What Does it Mean to Be Proud of My Jewish Identity?


How am I teaching my children?

Heidi Topaz and Melissa Goldmeier, Community Connectors for the Macks Center for Jewish Education (CJE), were asked about their Jewish identity, and how they are passing on these values to their children. 

Melissa Goldmeier, Downtown Community Connector.  

What does it mean to you to be proud of your Jewish identity? 

Being Jewish is an essential part of who I am.  I am proud to be Jewish because our religion and culture teach us to remember our roots and the roads we’ve traveled.  We bring the past to the present and allow it to guide our future.  Judaism places a strong emphasis on questioning and learning – we are taught to challenge widely held beliefs until we can make them our own.  Judaism teaches us to see and treat every person as a human being, because we are all created in God’s image.  I know that I am here for my community, and that my community is here for me. 

How are you teaching these values to your children? 

Judaism requires us to teach the Shema — a core declaration of faith — to our children.  My family makes those ancient words come alive by organizing and participating in the Connector program. Through the program, we have celebrated milestones together, prayed together, mourned together and learned together. By exposing my children to a Jewish community at a young age, I am confident that they will be imbued with a love of Jewish culture and identity and will work to further the central mission of Tikkun Olam.  

Heidi Topaz, Pikesville Community Connector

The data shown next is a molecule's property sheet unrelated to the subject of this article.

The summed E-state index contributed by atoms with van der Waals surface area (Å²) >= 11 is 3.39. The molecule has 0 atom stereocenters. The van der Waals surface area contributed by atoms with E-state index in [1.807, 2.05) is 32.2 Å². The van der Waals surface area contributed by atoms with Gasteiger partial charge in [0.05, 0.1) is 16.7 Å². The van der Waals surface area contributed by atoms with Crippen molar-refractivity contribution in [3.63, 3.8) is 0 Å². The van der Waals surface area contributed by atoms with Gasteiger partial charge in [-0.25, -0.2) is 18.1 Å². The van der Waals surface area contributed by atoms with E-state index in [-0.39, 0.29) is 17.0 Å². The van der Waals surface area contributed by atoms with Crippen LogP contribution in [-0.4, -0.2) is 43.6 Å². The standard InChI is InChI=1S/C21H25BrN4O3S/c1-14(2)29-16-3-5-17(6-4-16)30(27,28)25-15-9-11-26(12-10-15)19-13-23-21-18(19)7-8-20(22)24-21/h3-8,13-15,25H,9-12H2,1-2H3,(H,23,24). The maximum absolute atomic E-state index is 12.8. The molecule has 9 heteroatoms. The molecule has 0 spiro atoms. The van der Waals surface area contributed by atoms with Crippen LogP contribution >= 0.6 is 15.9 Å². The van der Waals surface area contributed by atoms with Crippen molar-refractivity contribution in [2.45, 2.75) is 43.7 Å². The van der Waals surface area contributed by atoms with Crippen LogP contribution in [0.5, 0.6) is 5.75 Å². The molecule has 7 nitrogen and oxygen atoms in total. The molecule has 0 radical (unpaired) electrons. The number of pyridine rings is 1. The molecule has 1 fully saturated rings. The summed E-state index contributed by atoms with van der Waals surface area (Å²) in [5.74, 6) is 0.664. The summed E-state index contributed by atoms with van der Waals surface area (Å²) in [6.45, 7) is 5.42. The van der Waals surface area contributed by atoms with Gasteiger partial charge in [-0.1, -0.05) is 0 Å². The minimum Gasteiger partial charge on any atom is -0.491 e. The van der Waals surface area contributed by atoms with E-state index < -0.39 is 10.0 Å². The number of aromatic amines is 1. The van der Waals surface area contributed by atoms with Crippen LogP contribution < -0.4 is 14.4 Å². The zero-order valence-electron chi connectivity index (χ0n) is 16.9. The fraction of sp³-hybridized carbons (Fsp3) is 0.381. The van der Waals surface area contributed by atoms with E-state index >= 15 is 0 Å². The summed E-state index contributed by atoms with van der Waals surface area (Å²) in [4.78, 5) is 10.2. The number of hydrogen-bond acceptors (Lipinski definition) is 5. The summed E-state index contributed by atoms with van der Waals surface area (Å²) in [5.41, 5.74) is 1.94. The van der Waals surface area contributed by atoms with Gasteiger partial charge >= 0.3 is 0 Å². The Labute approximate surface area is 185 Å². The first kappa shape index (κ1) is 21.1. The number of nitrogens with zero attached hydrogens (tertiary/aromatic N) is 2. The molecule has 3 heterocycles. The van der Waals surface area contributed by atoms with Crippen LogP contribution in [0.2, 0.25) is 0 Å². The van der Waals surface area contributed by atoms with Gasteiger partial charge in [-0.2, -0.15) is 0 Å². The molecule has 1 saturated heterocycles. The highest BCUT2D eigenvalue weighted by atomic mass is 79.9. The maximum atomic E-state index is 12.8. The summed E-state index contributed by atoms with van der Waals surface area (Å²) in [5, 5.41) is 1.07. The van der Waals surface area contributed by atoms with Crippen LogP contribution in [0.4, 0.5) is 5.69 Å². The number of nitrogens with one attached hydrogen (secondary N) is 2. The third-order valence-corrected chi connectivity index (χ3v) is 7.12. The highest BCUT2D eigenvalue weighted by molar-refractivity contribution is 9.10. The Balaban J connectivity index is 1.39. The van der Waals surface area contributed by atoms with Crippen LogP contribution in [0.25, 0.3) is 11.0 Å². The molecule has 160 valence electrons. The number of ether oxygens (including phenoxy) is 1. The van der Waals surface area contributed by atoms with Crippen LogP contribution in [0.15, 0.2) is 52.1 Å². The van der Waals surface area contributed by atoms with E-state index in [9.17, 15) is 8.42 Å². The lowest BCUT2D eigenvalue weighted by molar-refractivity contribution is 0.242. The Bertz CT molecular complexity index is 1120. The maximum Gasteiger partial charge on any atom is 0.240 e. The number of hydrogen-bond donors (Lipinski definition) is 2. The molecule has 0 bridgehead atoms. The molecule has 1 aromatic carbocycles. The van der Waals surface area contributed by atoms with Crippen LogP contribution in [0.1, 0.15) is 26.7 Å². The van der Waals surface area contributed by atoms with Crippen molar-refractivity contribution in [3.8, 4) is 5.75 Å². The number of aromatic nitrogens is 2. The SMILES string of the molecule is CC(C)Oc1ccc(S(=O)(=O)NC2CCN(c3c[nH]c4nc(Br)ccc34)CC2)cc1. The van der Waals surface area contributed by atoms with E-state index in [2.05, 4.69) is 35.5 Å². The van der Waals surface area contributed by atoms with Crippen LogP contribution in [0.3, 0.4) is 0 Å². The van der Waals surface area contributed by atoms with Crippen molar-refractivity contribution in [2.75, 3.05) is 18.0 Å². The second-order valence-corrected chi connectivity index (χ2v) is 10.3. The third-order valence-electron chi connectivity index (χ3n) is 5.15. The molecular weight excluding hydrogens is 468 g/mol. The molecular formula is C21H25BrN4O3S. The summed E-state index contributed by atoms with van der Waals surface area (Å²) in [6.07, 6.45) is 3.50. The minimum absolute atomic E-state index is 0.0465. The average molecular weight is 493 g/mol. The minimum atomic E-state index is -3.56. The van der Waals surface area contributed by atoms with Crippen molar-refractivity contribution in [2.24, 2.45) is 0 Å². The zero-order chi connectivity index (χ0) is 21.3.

What does it mean to you to be proud of your Jewish identity? 

Being proud of my Jewish identity has taken on great importance as I raise my family, both in my home and in the larger community. 

Outside the home, my Jewish identity has taken shape through my involvement with The Associated. I recently became a CJE Connector, which has given me the opportunity to meet so many new families. It has been so fulfilling to see everyone come together for fun events that are rooted in Judaism. I have also had the opportunity to join JPW (Jewish Professional Women), where I can expand my professional network. 

How are you teaching these values to your children? 

In our home, my husband and I find meaning in existing holiday traditions from both of our families, while also creating new traditions of our own. We also try to teach our sons the importance of giving back, and we have found some wonderful activities to do together through JVC (Jewish Volunteer Connection), such as Bunches of Lunches and making fleece blankets. These programs allow us to have a dialogue with our children about mitzvot, which we hope will carry with them as they grow. 

I hope that the examples I set for my children, both in and out of our home, will help build a foundation for their Jewish identities as well. 


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